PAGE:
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Quotations From DUC DE LA ROCHEFOUCAULD, FRANÇOIS


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  • Pride, which inspires us with so much envy, is sometimes of use toward the moderating of it too.
    François, Duc De La Rochefoucauld (1613-1680), French writer, moralist. repr. F.A. Stokes Co., New York (c. 1930). Moral Maxims and Reflections, no. 282 (1665-1678), trans. London (1706).

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  • If we had no faults of our own, we should not take half so much satisfaction in observing those of other people.
    François, Duc De La Rochefoucauld (1613-1680), French writer, moralist. repr. F.A. Stokes Co., New York (c. 1930). Moral Maxims and Reflections, no. 32 (1665-1678), trans. London (1706).

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  • Most women's intelligence tends more to the improving of their folly than their reason.
    François, Duc De La Rochefoucauld (1613-1680), French writer, moralist. repr. F.A. Stokes Co., New York (c. 1930). Moral Maxims and Reflections, no. 340 (1665-1678), trans. London (1706).

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  • The reason why lovers are never bored together is that they are always talking of themselves.
    François, Duc De La Rochefoucauld (1613-1680), French writer, moralist. repr. F.A. Stokes Co., New York (c. 1930). Moral Maxims and Reflections, no. 312 (1665-1678), trans. London (1706).

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  • When the philosophers despised riches, it was because they had a mind to vindicate their own merit, and take revenge upon the injustice of fortune by vilifying those enjoyments which she had not given them.
    François, Duc De La Rochefoucauld (1613-1680), French writer, moralist. repr. F.A. Stokes Co., New York (c. 1930). Moral Maxims and Reflections, no. 55 (1665-1678), trans. London (1706).
  • In love deceit almost always outstrips distrust.
    François, Duc De La Rochefoucauld (1613-1680), French writer, moralist. repr. F.A. Stokes Co., New York (c. 1930). Moral Maxims and Reflections, no. 335 (1665-1678), trans. London (1706).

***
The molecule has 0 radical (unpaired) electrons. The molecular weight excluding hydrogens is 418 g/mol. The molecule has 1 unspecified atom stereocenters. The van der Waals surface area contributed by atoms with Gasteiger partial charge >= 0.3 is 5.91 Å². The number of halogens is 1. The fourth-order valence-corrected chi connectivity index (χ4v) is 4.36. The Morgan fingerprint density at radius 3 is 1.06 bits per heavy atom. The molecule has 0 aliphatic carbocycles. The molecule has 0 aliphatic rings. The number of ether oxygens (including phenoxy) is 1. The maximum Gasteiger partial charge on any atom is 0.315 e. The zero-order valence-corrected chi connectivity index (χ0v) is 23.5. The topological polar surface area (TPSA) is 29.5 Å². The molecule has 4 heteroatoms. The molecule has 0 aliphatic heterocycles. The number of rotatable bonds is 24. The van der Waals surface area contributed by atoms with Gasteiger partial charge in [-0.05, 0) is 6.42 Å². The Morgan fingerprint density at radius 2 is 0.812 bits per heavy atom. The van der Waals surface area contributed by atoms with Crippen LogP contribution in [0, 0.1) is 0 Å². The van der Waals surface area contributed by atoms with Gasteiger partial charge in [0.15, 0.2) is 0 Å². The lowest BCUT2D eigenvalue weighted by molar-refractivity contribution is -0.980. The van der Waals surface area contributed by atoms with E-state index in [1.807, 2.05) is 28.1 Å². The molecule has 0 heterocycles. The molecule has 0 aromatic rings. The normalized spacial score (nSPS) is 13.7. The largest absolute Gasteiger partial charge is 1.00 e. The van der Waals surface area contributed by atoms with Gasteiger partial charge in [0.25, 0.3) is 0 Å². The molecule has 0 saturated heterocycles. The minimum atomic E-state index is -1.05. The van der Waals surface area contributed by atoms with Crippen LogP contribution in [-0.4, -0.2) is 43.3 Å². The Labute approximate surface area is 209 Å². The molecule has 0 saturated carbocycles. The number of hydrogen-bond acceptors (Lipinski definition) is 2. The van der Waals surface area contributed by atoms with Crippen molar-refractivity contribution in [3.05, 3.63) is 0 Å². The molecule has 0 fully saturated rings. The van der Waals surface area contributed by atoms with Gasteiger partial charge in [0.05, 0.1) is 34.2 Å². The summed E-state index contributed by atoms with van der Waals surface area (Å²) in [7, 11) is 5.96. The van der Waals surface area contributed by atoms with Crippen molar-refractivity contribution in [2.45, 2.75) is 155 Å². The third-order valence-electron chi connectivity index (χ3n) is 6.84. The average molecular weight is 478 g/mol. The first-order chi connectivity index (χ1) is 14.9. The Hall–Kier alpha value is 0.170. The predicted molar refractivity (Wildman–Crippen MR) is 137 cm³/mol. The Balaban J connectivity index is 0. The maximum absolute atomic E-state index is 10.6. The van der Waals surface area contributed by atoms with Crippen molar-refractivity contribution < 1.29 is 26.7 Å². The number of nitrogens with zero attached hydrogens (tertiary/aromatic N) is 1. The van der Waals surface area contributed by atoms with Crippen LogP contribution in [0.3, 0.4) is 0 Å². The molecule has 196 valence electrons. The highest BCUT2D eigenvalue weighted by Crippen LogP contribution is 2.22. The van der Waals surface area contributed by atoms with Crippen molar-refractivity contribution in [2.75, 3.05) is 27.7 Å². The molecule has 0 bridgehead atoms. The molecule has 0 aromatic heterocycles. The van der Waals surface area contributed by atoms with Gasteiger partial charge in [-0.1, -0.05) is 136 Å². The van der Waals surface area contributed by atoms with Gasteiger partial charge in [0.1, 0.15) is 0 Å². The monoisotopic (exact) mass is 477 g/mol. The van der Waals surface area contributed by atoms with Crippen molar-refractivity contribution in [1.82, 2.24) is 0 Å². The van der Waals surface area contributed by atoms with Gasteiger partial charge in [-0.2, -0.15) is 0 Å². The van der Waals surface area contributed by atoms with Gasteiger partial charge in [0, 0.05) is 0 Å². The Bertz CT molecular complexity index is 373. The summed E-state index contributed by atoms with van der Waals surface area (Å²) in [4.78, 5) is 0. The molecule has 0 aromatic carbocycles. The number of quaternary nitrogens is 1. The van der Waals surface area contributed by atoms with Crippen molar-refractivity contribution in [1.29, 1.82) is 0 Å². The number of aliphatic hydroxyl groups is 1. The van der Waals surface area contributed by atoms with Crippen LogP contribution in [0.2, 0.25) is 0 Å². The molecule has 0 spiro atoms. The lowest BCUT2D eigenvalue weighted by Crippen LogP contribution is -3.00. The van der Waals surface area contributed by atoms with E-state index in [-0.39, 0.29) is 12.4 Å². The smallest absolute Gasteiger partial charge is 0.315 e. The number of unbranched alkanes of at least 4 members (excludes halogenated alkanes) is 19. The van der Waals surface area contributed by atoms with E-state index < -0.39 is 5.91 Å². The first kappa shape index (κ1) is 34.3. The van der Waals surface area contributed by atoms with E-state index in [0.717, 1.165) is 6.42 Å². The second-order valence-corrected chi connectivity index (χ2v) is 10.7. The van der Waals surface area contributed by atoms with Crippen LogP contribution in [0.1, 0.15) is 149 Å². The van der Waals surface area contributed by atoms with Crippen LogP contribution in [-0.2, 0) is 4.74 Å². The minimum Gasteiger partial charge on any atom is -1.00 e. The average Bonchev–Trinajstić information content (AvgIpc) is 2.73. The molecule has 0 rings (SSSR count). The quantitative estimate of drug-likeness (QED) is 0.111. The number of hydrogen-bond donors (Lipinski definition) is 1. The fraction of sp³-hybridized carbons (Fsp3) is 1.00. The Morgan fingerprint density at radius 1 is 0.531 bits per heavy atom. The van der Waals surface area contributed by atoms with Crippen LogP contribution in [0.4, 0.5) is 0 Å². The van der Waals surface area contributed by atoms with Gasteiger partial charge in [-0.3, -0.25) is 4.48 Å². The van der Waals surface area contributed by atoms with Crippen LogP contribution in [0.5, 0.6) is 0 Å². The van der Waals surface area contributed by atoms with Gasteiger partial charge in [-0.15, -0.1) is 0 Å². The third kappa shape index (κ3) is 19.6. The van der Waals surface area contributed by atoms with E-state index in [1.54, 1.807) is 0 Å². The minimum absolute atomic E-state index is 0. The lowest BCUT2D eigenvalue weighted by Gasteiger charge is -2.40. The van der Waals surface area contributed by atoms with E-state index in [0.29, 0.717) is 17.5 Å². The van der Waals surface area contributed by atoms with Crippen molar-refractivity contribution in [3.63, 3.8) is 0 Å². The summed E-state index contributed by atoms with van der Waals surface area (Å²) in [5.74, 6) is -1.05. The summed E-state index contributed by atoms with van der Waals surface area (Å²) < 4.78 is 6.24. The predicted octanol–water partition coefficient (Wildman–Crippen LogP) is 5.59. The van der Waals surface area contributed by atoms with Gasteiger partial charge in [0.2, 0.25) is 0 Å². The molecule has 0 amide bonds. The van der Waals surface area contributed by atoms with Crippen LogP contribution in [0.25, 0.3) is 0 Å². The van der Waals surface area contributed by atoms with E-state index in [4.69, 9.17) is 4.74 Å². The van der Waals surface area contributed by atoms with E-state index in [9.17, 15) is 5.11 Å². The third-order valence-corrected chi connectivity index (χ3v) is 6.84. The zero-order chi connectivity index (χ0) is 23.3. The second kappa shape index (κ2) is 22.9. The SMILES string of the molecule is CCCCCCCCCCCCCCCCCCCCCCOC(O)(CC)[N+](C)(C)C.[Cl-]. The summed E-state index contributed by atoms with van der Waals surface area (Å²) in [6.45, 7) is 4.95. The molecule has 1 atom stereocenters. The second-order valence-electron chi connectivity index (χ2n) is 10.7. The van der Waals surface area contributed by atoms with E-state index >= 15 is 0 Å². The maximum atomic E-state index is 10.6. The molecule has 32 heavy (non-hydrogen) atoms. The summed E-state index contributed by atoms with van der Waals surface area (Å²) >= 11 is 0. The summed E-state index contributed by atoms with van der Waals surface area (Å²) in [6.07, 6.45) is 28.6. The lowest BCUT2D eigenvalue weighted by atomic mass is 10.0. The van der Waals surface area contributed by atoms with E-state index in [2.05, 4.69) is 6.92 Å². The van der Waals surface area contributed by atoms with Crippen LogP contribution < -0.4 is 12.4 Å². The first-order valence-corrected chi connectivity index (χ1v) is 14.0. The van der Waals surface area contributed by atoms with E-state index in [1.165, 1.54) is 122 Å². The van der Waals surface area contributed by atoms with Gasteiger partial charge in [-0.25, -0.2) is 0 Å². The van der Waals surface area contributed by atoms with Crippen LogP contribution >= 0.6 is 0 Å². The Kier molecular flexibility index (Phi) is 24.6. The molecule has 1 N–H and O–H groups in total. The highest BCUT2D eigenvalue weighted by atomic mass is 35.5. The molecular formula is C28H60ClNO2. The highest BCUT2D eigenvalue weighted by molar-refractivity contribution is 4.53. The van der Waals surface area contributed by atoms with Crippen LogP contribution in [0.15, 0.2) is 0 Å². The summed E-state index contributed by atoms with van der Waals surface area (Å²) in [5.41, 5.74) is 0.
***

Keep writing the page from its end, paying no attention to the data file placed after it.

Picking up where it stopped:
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  • The moderation of men in the most exalted fortunes is a desire to be thought above those things that have raised them so high.
    François, Duc De La Rochefoucauld (1613-1680), French writer, moralist. repr. F.A. Stokes Co., New York (c. 1930). Moral Maxims and Reflections, no. 19 (1665-1678), trans. London (1706).
  • There are some people upon whom their very faults and failings sit gracefully; and there are others whose very excellencies and accomplishments do not become them.
    François, Duc De La Rochefoucauld (1613-1680), French writer, moralist. repr. F.A. Stokes Co., New York (c. 1930). Moral Maxims and Reflections, no. 252 (1665-1678), trans. London (1706).

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  • A man often thinks he rules himself, when all the while he is ruled and managed; and while his understanding directs one design, his affections imperceptibly draw him into another.
    François, Duc De La Rochefoucauld (1613-1680), French writer, moralist. repr. F.A. Stokes Co., New York (c. 1930). Moral Maxims and Reflections, no. 44 (1665-1678), trans. London (1706).
  • The principal point of cleverness is to know how to value things just as they deserve.
    François, Duc De La Rochefoucauld (1613-1680), French writer, moralist. repr. F.A. Stokes Co., New York (c. 1930). Moral Maxims and Reflections, no. 245 (1665-1678), trans. London (1706).
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